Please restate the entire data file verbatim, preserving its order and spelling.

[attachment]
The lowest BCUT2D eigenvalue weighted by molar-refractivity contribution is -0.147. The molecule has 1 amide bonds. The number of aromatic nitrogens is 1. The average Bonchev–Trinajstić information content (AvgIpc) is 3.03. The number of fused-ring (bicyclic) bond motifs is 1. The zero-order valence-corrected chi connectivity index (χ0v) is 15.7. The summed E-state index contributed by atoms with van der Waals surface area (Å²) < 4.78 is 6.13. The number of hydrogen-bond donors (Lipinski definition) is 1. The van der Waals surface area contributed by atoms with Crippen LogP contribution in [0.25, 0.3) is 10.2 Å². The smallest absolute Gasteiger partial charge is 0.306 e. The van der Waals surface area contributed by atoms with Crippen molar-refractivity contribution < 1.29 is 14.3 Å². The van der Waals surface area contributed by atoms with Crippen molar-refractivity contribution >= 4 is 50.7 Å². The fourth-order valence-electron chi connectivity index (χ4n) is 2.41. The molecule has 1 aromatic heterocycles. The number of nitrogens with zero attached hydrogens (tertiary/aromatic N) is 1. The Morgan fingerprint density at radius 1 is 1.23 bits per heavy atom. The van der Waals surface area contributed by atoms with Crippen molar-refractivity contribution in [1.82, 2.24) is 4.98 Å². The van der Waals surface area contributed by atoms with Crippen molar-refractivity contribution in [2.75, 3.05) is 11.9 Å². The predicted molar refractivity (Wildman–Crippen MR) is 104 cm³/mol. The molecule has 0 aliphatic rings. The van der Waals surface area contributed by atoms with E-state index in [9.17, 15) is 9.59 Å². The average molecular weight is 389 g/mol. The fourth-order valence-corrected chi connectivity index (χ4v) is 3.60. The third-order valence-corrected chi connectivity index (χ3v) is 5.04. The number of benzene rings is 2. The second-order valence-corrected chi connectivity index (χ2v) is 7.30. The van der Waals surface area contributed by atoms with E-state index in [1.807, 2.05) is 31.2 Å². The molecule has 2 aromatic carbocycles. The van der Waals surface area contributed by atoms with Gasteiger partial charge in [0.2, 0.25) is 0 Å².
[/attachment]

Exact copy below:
The lowest BCUT2D eigenvalue weighted by molar-refractivity contribution is -0.147. The molecule has 1 amide bonds. The number of aromatic nitrogens is 1. The average Bonchev–Trinajstić information content (AvgIpc) is 3.03. The number of fused-ring (bicyclic) bond motifs is 1. The zero-order valence-corrected chi connectivity index (χ0v) is 15.7. The summed E-state index contributed by atoms with van der Waals surface area (Å²) < 4.78 is 6.13. The number of hydrogen-bond donors (Lipinski definition) is 1. The van der Waals surface area contributed by atoms with Crippen LogP contribution in [0.25, 0.3) is 10.2 Å². The smallest absolute Gasteiger partial charge is 0.306 e. The van der Waals surface area contributed by atoms with Crippen molar-refractivity contribution < 1.29 is 14.3 Å². The van der Waals surface area contributed by atoms with Crippen molar-refractivity contribution >= 4 is 50.7 Å². The fourth-order valence-electron chi connectivity index (χ4n) is 2.41. The molecule has 1 aromatic heterocycles. The number of nitrogens with zero attached hydrogens (tertiary/aromatic N) is 1. The Morgan fingerprint density at radius 1 is 1.23 bits per heavy atom. The van der Waals surface area contributed by atoms with Crippen molar-refractivity contribution in [1.82, 2.24) is 4.98 Å². The van der Waals surface area contributed by atoms with Crippen molar-refractivity contribution in [2.75, 3.05) is 11.9 Å². The predicted molar refractivity (Wildman–Crippen MR) is 104 cm³/mol. The molecule has 0 aliphatic rings. The van der Waals surface area contributed by atoms with E-state index in [9.17, 15) is 9.59 Å². The average molecular weight is 389 g/mol. The fourth-order valence-corrected chi connectivity index (χ4v) is 3.60. The third-order valence-corrected chi connectivity index (χ3v) is 5.04. The number of benzene rings is 2. The second-order valence-corrected chi connectivity index (χ2v) is 7.30. The van der Waals surface area contributed by atoms with E-state index in [1.807, 2.05) is 31.2 Å². The molecule has 2 aromatic carbocycles. The van der Waals surface area contributed by atoms with Gasteiger partial charge in [0.2, 0.25) is 0 Å².